While we all knew it was coming and have been feeling the effects, it’s still a bit of a shock to see our fears confirmed. The latest information from the Office for National Statistics (ONS) revealed that inflation in the 12 months to October 2021 had jumped to 4.2%, from 3.1% in September – and is now at the highest level for a decade.
Once again, the ONS has highlighted that an increase in the cost of our gas and electricity is a major contributor to the rise in inflation, just as temperatures are plummeting – so most of us are unlikely to avoid this element to the increase in the cost of living. And how temporary it might be is still to be seen.
Other contributory factors are an increase in the cost at the petrol pump – motor fuel prices have risen 3% in the month, compared to a fall of 0.10% a year ago – and second hand car prices have continued to increase.
There are also some items that have not increased in price, thereby offsetting the overall CPI figure. For example, the price in clothing and footwear rose by less than last year, as did the cost of alcoholic beverages, which have actually fallen compared to a year ago.
Of course, while a CPI rate of 4.20% is bad news, it’s nothing like the bad old day of the 1970s and 80’s. As our colleague Roger Clarke, Partner at The Private Office (TPO) says; “We have lived in a very low inflationary world for many years now and the double digit figures of the 70s and 80s seem well and truly consigned to history. However, anyone who lived through those times will still be scarred by the experience. In the 70s it wasn’t uncommon for employees to receive monthly pay increases to combat rampant inflation. In 1975, inflation went over 24%!
In this context, the announcement of 4.2% in October (which is more than twice the Bank of England’s target of 2%), although concerning, is not a return to the bad old days.
Nevertheless, investors will be focusing on this metric for the first time in years and looking for ideas to shelter their money from the devaluing effect of inflation.”
With CPI inflation at 4.20%, there are no savings accounts available that beat or even match the rising cost of living – so savers’ cash is being decimated due to the toxic combination of low interest rates and higher inflation.
But for savers, the small silver lining is that there is increasing pressure on the Bank of England’s Monetary Policy Committee (MPC) to raise interest rates, although we thought that as we approached the last MPC meeting earlier this month. Governor Andrew Bailey had made some comments that would suggest a rise would happen sooner rather than later, however there was still a 7:2 vote to leave the base rate at 0.10%.
Although any increase to the base rate was expected to have been small, it could have signalled the end to a decade of low interest that has decimated savers’ hard-earned cash – even more so as inflation has continued to rise – and according the latest MPC report, CPI inflation is expected to peak at 5% in April next year. Savers have been sacrificed for too long, to the benefit of borrowers.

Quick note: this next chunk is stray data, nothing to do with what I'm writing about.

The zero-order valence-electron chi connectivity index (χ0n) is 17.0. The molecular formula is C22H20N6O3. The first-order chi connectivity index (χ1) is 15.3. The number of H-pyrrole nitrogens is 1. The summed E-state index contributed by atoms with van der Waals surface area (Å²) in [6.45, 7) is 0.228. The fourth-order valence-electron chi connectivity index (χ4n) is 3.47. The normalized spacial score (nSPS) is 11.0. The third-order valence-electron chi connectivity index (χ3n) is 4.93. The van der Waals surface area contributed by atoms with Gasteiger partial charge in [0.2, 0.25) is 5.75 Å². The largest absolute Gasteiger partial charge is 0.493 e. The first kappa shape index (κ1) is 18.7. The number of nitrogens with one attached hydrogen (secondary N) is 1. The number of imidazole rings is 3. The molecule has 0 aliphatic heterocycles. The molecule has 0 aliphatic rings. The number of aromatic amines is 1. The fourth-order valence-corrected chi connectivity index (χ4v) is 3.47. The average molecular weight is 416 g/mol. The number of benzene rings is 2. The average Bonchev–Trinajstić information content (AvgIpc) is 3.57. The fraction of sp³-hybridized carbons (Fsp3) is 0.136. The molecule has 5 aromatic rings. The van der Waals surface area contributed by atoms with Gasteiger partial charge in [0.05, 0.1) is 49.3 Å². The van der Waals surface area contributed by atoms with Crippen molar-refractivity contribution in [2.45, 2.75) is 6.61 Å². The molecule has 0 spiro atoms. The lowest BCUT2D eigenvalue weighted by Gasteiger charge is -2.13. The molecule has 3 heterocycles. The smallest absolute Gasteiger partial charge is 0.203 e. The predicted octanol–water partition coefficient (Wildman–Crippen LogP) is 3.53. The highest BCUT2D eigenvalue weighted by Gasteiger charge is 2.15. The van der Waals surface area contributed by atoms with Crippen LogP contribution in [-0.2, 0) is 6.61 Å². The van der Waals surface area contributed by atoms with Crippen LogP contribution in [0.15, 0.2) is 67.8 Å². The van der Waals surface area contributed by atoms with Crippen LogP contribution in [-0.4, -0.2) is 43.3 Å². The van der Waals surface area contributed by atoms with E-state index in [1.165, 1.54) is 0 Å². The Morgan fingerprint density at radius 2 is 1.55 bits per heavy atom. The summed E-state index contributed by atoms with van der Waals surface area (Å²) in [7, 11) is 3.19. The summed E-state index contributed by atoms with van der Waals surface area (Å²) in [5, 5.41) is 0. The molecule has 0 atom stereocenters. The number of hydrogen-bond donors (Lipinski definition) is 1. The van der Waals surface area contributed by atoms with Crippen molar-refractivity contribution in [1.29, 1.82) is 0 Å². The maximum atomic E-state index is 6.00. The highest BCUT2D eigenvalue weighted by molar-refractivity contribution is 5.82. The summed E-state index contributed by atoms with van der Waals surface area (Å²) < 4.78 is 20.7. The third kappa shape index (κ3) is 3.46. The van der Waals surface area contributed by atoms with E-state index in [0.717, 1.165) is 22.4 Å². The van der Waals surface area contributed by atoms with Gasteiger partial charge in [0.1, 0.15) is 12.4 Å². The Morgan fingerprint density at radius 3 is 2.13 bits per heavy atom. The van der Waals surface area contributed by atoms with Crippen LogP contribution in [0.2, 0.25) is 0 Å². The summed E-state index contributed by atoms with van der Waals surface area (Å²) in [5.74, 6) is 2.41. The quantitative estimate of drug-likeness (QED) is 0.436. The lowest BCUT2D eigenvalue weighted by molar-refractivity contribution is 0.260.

Should inflation hit 5%, the value of cash earning no interest will halve is less than 15 years!! That’s pretty much the situation for those with cash languishing with their high street bank, as they are paying some of the worst rates on the market – in many cases just 0.01%. A balance of £10,000 in one of these accounts would earn just £1 a year or just £10 for savers with £100,000. Enough to buy you a Marks & Spencer evening meal deal.
Of course, even if the Bank of England does increase the base rate, this doesn’t mean that the rates on all savings accounts will rise. And even those that do, may well fall short of increasing in line - so it’s really important to know what you are earning, and switch to something better if you are not being offered a fair deal. The better the interest earned, the more this will mitigate against the damaging effects of inflation – although as things are at the moment, will not eradicate it.
As Roger Clark adds “One thing is clear – cash in the bank is not going to offer any sort of shelter in this environment. Not unless interest rates for investors exceed inflation, and that, at the moment at least, seems extremely unlikely.”
There is some good news at least, in that best buy savings rates have been increasing for the last few months despite the lack of support from the MPC, although not all providers have been joining in - unsurprisingly the high street banks haven’t for example!
Six months ago, the best easy access account available was paying just 0.45% AER – today it’s 0.70% AER with Cynergy Bank. Similarly, six months ago the best 12 month fixed term bond was paying 0.70% - today Investec is paying almost double that, offering 1.36% AER. And over 5-years you can now earn as much as 2.05% per year, but many savers are likely to feel uncomfortable about tying their money up for this long with the prospect of a base rate rise becoming ever more likely.
That said, fixed term bond rates are often priced with the market expectations of a base rate rise or fall included, so even if the Bank of England does increase the base rate over the next few months, savings rates may not rise in line, especially fixed term accounts. I’m afraid we will just have to wait and see.
If you’re worried about rising inflation and think you might be holding too much in cash, perhaps you'd like to explore other options, so why not get in touch. We’re currently offering all those with £100,000 or more in savings, investments or pensions a FREE financial planning review with one of our TPO colleagues, worth £500. You can find out more here.